If the onset of a new year has you thinking about getting a new gig, you’re not alone. According to Monster, more people search for new jobs in January than any other time of year.
So we rounded up career coach tips on how to do it right.
“The first step in any job search is knowing what you want and what strengths you have that will help you do the best job once you are in the seat,” says Judy Billings, vice president of staffing company Robert Half Finance & Accounting. That can include everything from the size of the team you want to be a part of (or lead) to the length of the commute.
Having deal-breakers in mind makes evaluating new opportunities simpler. “Every [prospective role] can stand alone on its own merit rather than being compared to anything other than what’s most important to you,” Billings says.
No matter how much money you’re making, you’ll be miserable if your workplace culture isn’t a good fit. So take note of what you see when researching potential employers and visiting their offices: How are employees dressed? Is there an open floor plan or offices with closed doors?
Career coach Don Maruska, author of “Take Charge of Your Talent,” recommends asking to speak with potential coworkers during an interview (in addition to the hiring manager) for a better sense of what it’s like to work there. Ask questions like: What are the key factors for success? How does the leadership respond to challenges or mistakes? You can also check sites like Comparably and Glassdoor for company reviews.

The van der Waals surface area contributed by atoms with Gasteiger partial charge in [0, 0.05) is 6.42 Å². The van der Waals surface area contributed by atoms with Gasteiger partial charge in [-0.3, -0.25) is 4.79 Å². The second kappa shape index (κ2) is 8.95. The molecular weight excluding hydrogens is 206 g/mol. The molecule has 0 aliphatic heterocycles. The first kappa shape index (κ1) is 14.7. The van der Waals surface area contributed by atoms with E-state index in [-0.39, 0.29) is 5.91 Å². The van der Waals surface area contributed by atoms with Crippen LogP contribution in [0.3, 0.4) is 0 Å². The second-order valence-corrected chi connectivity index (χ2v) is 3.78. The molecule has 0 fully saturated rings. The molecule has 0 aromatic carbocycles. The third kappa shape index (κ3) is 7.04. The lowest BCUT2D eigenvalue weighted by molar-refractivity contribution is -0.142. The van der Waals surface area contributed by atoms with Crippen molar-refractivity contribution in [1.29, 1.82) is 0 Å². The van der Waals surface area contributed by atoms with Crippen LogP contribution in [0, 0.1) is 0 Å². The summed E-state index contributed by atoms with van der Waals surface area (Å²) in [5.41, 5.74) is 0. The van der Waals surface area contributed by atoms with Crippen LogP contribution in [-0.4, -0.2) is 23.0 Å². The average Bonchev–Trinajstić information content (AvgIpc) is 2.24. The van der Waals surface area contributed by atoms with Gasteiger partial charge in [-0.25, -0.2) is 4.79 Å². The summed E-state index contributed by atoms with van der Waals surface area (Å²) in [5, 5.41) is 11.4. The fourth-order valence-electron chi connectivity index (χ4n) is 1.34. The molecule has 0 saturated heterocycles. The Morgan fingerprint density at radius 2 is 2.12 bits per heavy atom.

Before accepting a job offer, step back and make sure the role will help advance your overall career goals. Do this even if (or rather, especially if) you’re desperate to leave your current position; jumping from one unfulfilling job to another won’t serve you in the long run. Consider whether there’s room for advancement and opportunities to sharpen your skills—plus anything else that’s important to you.
In addition to simply asking about these during an interview, Nancy Mellard of CBIZ Women’s Advantage suggests researching the company’s leadership team. Noticing their ages and how long they’ve worked there can give you a general sense of typical advancement schedules.